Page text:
Stop! Please stop! I’m begging all of you to please stop over-using hashtags! I certainly understand the proper use of the hashtag, and why it can be a useful,  valuable tool in social media. The hashtag was invented as a way for Twitter users to categorize their messages, and make topics and events easier to search. But somewhere along the line, the simple hashtag has been corrupted. Rule #1 (that’s NUMBER one) is DON’T OVERUSE. This rule has obviously gone out the window! We’ve all seen many tweets and Google + or Facebook posts where #hashtagged #words #take #up #almost #all #of #the #140 #available #characters!

Please. Don’t hashtag useless, meaningless words! Here’s an example:

uselesshashtag2

 

#Huzzah? Really? Who’s searching for all things #Huzzah?

So what constitutes useful and intelligent hashtag use? Take a look at TV tonight and you’ll see many. American Idol for example. Posting or searching #AmericanIdol puts you right in the middle of the conversation that’s buzzing about the show. The TV show uses the hashtag to build a community of fans, and the audience uses it to buzz about the show.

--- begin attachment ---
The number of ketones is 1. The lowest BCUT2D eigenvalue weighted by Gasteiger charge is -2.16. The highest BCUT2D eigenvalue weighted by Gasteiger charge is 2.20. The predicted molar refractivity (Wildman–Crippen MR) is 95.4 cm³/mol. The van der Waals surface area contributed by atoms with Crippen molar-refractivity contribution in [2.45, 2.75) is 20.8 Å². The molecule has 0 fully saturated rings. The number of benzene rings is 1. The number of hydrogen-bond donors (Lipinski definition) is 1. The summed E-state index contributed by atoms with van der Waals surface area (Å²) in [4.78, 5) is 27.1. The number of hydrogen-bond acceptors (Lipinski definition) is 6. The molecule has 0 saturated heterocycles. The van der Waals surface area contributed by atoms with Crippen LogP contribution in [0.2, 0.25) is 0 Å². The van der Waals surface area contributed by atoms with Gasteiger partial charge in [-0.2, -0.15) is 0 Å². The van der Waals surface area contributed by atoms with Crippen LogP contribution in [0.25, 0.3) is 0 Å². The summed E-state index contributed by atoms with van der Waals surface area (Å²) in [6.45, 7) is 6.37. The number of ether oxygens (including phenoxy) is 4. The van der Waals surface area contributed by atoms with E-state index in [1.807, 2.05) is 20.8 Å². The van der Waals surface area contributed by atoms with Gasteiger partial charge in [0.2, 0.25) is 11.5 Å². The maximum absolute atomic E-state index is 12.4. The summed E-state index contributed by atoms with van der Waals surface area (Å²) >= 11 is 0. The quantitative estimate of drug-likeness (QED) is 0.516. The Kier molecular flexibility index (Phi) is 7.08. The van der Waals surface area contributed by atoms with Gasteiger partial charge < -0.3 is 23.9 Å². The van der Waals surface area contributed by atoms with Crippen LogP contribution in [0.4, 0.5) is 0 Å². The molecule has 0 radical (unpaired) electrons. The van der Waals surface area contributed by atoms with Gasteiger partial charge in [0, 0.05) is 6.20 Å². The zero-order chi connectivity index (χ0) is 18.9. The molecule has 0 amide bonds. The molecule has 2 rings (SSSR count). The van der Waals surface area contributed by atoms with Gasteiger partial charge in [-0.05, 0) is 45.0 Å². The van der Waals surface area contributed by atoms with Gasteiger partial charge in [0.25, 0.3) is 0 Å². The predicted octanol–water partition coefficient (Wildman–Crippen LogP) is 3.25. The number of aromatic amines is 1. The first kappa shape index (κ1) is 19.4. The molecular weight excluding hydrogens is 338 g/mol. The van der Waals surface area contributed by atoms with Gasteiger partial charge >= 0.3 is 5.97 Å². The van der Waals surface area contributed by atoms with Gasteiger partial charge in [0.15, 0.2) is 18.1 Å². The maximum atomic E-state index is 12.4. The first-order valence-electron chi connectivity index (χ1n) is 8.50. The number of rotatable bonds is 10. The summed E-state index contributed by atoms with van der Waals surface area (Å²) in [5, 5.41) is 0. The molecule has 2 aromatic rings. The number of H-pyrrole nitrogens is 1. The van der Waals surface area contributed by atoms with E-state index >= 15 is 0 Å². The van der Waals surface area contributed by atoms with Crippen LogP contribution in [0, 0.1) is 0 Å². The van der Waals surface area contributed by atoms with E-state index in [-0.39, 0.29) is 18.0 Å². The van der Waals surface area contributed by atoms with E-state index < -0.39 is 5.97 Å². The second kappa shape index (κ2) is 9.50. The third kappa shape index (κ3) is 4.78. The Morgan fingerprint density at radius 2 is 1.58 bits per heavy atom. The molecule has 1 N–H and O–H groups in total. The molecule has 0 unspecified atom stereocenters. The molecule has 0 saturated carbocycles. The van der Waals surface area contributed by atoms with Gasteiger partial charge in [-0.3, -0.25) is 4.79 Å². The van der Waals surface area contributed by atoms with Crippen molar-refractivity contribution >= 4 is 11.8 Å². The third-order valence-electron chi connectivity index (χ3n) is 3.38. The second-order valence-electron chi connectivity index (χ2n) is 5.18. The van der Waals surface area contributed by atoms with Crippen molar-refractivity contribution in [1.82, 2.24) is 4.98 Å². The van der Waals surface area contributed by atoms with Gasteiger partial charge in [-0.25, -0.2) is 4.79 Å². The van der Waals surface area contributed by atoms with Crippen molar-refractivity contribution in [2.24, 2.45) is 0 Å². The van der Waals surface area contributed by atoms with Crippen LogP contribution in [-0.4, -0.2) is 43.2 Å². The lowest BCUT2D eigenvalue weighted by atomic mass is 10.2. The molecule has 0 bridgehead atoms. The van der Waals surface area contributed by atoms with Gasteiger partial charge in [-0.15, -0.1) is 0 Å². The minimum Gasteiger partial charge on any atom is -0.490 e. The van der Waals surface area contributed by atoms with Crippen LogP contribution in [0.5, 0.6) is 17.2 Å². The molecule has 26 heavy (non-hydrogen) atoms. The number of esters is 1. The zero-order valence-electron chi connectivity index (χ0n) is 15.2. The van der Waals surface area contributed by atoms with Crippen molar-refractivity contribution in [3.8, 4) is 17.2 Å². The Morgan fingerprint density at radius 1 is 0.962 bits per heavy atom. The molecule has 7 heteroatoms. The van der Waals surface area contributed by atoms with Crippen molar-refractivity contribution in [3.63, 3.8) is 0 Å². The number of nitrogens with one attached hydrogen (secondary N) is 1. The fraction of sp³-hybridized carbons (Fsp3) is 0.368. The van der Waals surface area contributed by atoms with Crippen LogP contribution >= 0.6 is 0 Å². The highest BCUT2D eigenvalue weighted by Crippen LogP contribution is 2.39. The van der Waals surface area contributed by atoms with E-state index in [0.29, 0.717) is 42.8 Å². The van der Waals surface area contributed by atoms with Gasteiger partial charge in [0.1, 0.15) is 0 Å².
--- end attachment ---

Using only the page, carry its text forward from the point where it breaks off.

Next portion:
Locally, if you want to immerse your business into the conversations happening in your industry or in your community, you can hashtag yourself right into the middle of the action. For example, a local brewer hashtags #IPA, #stout, etc. to attract hopheads. We hashtag brand names, categories and town names into the social media streams of our clients, i.e #bridgeport, #ford, #weightloss. In this example, anyone searching for what’s happening in #bridgeport or at the @TheBijouThetre will come across this tweet:

InfoBridgeport (InfoBridgeport) on Twitter

I’m afraid we’ll never be able to stop #AHashtagAbuse, but we can grin and laugh as #hashtags continue to be overused.

Finally, remember that hashtags must be supported by media promotion to be successfully adopted. As this chart illustrates, organic tweets only go to your followers, so promoting the sharing and adoption of your hashtag is critical.

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